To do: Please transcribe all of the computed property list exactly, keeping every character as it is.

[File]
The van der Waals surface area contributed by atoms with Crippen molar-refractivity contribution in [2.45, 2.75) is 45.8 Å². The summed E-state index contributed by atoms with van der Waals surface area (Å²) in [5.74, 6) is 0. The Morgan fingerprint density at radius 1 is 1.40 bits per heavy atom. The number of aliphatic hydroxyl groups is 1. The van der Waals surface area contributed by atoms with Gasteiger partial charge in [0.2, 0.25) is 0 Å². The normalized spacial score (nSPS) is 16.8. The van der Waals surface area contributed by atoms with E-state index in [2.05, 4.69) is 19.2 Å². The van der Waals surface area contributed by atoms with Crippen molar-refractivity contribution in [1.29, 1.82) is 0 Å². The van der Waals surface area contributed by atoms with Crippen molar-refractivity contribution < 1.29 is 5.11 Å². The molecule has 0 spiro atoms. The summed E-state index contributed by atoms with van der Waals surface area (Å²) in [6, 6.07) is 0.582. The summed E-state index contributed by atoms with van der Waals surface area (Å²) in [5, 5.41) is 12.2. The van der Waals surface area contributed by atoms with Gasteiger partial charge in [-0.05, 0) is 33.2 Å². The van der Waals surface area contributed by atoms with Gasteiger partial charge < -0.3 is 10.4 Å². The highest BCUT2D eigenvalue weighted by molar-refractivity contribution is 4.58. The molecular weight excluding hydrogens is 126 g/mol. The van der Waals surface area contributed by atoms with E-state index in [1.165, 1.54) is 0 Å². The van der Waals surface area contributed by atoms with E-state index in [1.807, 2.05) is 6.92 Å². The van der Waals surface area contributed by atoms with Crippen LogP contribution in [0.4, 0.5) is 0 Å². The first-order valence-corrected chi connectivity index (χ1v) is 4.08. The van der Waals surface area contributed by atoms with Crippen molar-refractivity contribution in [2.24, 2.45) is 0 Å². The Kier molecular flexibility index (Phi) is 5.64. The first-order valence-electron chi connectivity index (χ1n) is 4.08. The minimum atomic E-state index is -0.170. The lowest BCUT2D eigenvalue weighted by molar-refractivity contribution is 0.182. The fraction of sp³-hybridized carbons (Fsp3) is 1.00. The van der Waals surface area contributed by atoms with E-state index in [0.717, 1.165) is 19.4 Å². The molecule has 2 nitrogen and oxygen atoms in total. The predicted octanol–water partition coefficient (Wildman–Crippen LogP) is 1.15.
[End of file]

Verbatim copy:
The van der Waals surface area contributed by atoms with Crippen molar-refractivity contribution in [2.45, 2.75) is 45.8 Å². The summed E-state index contributed by atoms with van der Waals surface area (Å²) in [5.74, 6) is 0. The Morgan fingerprint density at radius 1 is 1.40 bits per heavy atom. The number of aliphatic hydroxyl groups is 1. The van der Waals surface area contributed by atoms with Gasteiger partial charge in [0.2, 0.25) is 0 Å². The normalized spacial score (nSPS) is 16.8. The van der Waals surface area contributed by atoms with E-state index in [2.05, 4.69) is 19.2 Å². The van der Waals surface area contributed by atoms with Crippen molar-refractivity contribution in [1.29, 1.82) is 0 Å². The van der Waals surface area contributed by atoms with Crippen molar-refractivity contribution < 1.29 is 5.11 Å². The molecule has 0 spiro atoms. The summed E-state index contributed by atoms with van der Waals surface area (Å²) in [6, 6.07) is 0.582. The summed E-state index contributed by atoms with van der Waals surface area (Å²) in [5, 5.41) is 12.2. The van der Waals surface area contributed by atoms with Gasteiger partial charge in [-0.05, 0) is 33.2 Å². The van der Waals surface area contributed by atoms with Gasteiger partial charge < -0.3 is 10.4 Å². The highest BCUT2D eigenvalue weighted by molar-refractivity contribution is 4.58. The molecular weight excluding hydrogens is 126 g/mol. The van der Waals surface area contributed by atoms with E-state index in [1.165, 1.54) is 0 Å². The van der Waals surface area contributed by atoms with E-state index in [1.807, 2.05) is 6.92 Å². The van der Waals surface area contributed by atoms with Crippen LogP contribution in [0.4, 0.5) is 0 Å². The first-order valence-corrected chi connectivity index (χ1v) is 4.08. The van der Waals surface area contributed by atoms with Crippen molar-refractivity contribution in [2.24, 2.45) is 0 Å². The Kier molecular flexibility index (Phi) is 5.64. The first-order valence-electron chi connectivity index (χ1n) is 4.08. The minimum atomic E-state index is -0.170. The lowest BCUT2D eigenvalue weighted by molar-refractivity contribution is 0.182. The fraction of sp³-hybridized carbons (Fsp3) is 1.00. The van der Waals surface area contributed by atoms with E-state index in [0.717, 1.165) is 19.4 Å². The molecule has 2 nitrogen and oxygen atoms in total. The predicted octanol–water partition coefficient (Wildman–Crippen LogP) is 1.15.